Scored to Death: Conversations with some of Horror’s Greatest Composers
Published by Silman-James Press, 2016. 356 pages.
By J. Blake Fichera
There is something to be said about film scores, something that I think most don’t know, don’t recognize, or even worse, don’t even think about. And that is the effect they have on the viewer. Sometimes a very powerful effect. The first time I can remember a film score having an effect on me was John Williams’ score for Jaws (1975), which I’m sure I wasn’t the only one. While it did bring up the tension and scare factor, I don’t think I made the full connection between the music and emotion it caused. That changed when Star Wars (1977) came out. Then it hit me how powerful of an impact a score can make. Star Wars was the first soundtrack I every purchased and I listened to it over and over. Each time, I could visualize the different parts of the film in my head and it would give me the same emotional reaction as if I was watching the film. It was at that point, I started to become more aware of a film score.
More Music from the Further
Released by Void Recordings, 2018.
27 Tracks with a Total Running Time of 50:41 min.
Music By Joseph Bishara
What we have here are unreleased and/or developmental pieces from the first three Insidious pictures, that are on “display” here for audiences to hear. It is interesting to hear parts of scores, as opposed to hearing it as a whole. But it still works.
I’ve always found that there are two different types of scores. Sometimes they are intermixed or sometimes they keep themselves separate. One of them is more of an orchestrated score, filled with melodies and themes, that grab hold with an emotional hook to the listener. Then there are those that are more…sounds. Some might call them noise but I think that takes away any decision on how it should sound or that it isn’t planned. It could be a low rumbling or buzzing sound. It could just the sound of a bow being slowly rubbed across the strings on a cello. No melody, not theme, just a sound to hook into an emotion as well, but using a different approach. Some might have a preference, but it doesn’t mean that either way is more effective than the other.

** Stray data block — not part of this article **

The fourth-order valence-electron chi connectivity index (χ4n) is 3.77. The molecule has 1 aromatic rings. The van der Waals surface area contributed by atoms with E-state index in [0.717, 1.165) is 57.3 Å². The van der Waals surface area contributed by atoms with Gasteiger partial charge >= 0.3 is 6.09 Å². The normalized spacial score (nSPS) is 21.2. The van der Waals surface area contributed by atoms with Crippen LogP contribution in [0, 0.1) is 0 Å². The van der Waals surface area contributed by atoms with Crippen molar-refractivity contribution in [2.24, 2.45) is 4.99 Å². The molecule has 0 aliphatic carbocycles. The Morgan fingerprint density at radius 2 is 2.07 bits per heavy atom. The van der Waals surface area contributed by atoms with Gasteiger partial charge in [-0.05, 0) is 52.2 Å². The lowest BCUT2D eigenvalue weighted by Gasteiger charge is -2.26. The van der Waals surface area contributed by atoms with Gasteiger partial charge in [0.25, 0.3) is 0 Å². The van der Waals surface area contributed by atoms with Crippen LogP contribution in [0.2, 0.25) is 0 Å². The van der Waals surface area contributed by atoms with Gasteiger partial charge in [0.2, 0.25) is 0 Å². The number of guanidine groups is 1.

Released by void recordings, 2018
16 Tracks with a Total Running Time of 43 min.
Music by Joseph Bishara
This one is a very different kind of score. It doesn’t have the usual instrument sounds that you can pick out right away. Not sure if it is some strings or maybe just a keyboard using some electronic devices. But no matter what Bishara is using, he is still able to create some nice atmosphere here. He brings a sense of dread, not overpowering, but more a little subdued.
The Other Side of the Door
Released by Lakeshore Records, 2016
20 Tracks with a Total Running Time of 40 min.
Music by Joseph Bishara
The Vatican Tapes
Released by Lakeshore Records, 2015
19 Tracks, with a total running time of 43 min.
Music Joseph Bishara
If there is one thing that composer Bishara does well, it is building atmosphere out of sounds. Not necessarily music, but sounds. And his score for The Vatican Tapes is a perfect example of this. Right from the start, we get a mixture of the lower keys of the piano but then mixed with a variety of sounds, some of which sounds like some demented chimes banging away. This mixed in with wailing strings, a thumping that almost sounds like a fast-paced beating heart, and you have just the first track.
The rest of the score plays out in a very similar format. There are no melodies or themes, but a continuing stream of sounds, some recognizable, while others seem familiar but you just can’t place. This isn’t one of those creepy ambience pieces, but more industrial without the loud mix of electronic noise, except more with like things found in your garage. And that’s a compliment. This is a very different than what I’m normally drawn to, but I rather quite enjoyed having this on in the background.